Wednesday, September 27, 2017 –Sidney Gauthreaux: New Ways of Studying Bird Migration
Registration & Social: 7:00 pm
Program Starts: 7:30 pm
Location: Live Oak Hall at the Lake House
Members FREE and Guests $5 Donation to SIB
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“New Technology for Studying Bird Migration”
Satellite tracking of large migratory birds has been around for a few decades, but within the last decade new technological advancements have enabled the tracking of small migratory birds. In this presentation I will review results of migration studies using the new technology to track individual birds (miniature GIS devices, light measuring geolocators, Avian NanoTags and the MOTUS network) as well as the detection of large scale movements of migrating birds with recent technological upgrades to Doppler weather surveillance radar.
About Dr. Gauthreaux …
Dr. Gauthreaux retired from Clemson University where he was a faculty member from 1970-2006 and taught ornithology, animal behavior, and behavioral ecology in the Department of Biological Sciences. He still maintains a research presence at Clemson. He was a part-time employee of GeoMarine, Inc. (Plano, Texas) as Senior Scientist in the area of Remote Sensing and Technology from 2006-2012, and currently works as an independent consultant. He is also a part-time faculty member in the Department of Civil and Environmental Engineering at the University of Illinois in Urbana-Champaign where he works on the assessment of avian radars with Dr. Edwin E. Herricks’s group.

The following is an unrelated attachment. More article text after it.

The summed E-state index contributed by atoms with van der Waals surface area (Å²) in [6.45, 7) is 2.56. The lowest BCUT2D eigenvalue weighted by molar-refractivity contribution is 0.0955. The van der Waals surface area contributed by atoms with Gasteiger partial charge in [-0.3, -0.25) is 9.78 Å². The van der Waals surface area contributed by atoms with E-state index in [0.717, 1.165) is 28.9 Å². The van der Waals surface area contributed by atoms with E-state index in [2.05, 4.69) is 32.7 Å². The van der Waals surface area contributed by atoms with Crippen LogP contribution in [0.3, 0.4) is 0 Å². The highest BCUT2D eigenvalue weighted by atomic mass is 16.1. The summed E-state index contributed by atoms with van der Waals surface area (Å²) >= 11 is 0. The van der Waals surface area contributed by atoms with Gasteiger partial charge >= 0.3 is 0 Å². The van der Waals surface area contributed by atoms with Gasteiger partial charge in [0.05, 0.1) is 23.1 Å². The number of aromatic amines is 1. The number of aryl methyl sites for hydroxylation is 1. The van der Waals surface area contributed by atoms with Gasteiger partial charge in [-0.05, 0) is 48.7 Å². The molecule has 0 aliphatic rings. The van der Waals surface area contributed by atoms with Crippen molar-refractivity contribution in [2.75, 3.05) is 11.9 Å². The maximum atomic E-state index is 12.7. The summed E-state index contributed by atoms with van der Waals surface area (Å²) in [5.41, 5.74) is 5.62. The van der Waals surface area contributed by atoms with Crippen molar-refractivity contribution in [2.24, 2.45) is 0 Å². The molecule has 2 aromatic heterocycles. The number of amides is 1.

Research emphasis on bird migration throughout the United States and particularly across the Gulf of Mexico using combinations of radar and direct visual techniques to study the characteristics and geographical patterns. Research in applied ornithology includes
1) studies to reduce instances of aircraft colliding with migrating birds
2) assessing the risks of migrating birds colliding with man-made structures such as transmission lines, towers, and wind turbines
3) the attraction of migrating birds at night to different types of lighting on towers and other structures (e.g., tall buildings and offshore platforms).
-Submitted by Nancy Brown, SIB Communications Chair